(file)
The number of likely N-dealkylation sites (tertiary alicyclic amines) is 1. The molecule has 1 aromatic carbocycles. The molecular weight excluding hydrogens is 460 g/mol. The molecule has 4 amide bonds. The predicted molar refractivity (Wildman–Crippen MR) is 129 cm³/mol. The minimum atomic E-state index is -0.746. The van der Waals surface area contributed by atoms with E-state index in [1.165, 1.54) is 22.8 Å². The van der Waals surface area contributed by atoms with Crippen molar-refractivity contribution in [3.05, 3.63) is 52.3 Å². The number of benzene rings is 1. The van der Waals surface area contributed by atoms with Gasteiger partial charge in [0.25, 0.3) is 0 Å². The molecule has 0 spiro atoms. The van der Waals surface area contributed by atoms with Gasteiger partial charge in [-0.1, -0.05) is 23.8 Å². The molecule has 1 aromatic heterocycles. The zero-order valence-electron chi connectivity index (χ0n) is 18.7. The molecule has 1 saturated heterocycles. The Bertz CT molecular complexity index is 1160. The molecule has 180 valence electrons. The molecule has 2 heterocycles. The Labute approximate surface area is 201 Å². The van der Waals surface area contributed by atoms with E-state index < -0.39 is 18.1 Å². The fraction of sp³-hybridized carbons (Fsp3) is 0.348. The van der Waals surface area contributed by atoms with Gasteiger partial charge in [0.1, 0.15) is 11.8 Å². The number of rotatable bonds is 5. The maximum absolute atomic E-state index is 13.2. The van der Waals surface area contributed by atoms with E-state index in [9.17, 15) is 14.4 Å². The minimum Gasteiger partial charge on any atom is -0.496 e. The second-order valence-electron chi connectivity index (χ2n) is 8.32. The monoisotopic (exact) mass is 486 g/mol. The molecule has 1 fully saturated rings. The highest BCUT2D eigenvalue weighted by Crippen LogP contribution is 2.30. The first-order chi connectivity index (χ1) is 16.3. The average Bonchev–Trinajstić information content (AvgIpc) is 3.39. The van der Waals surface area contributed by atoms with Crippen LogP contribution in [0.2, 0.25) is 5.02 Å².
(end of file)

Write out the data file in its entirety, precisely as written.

The number of likely N-dealkylation sites (tertiary alicyclic amines) is 1. The molecule has 1 aromatic carbocycles. The molecular weight excluding hydrogens is 460 g/mol. The molecule has 4 amide bonds. The predicted molar refractivity (Wildman–Crippen MR) is 129 cm³/mol. The minimum atomic E-state index is -0.746. The van der Waals surface area contributed by atoms with E-state index in [1.165, 1.54) is 22.8 Å². The van der Waals surface area contributed by atoms with Crippen molar-refractivity contribution in [3.05, 3.63) is 52.3 Å². The number of benzene rings is 1. The van der Waals surface area contributed by atoms with Gasteiger partial charge in [0.25, 0.3) is 0 Å². The molecule has 0 spiro atoms. The van der Waals surface area contributed by atoms with Gasteiger partial charge in [-0.1, -0.05) is 23.8 Å². The molecule has 1 aromatic heterocycles. The zero-order valence-electron chi connectivity index (χ0n) is 18.7. The molecule has 1 saturated heterocycles. The Bertz CT molecular complexity index is 1160. The molecule has 180 valence electrons. The molecule has 2 heterocycles. The Labute approximate surface area is 201 Å². The van der Waals surface area contributed by atoms with E-state index < -0.39 is 18.1 Å². The fraction of sp³-hybridized carbons (Fsp3) is 0.348. The van der Waals surface area contributed by atoms with Gasteiger partial charge in [0.1, 0.15) is 11.8 Å². The number of rotatable bonds is 5. The maximum absolute atomic E-state index is 13.2. The van der Waals surface area contributed by atoms with E-state index in [9.17, 15) is 14.4 Å². The minimum Gasteiger partial charge on any atom is -0.496 e. The second-order valence-electron chi connectivity index (χ2n) is 8.32. The monoisotopic (exact) mass is 486 g/mol. The molecule has 1 fully saturated rings. The highest BCUT2D eigenvalue weighted by Crippen LogP contribution is 2.30. The first-order chi connectivity index (χ1) is 16.3. The average Bonchev–Trinajstić information content (AvgIpc) is 3.39. The van der Waals surface area contributed by atoms with Crippen LogP contribution in [0.2, 0.25) is 5.02 Å².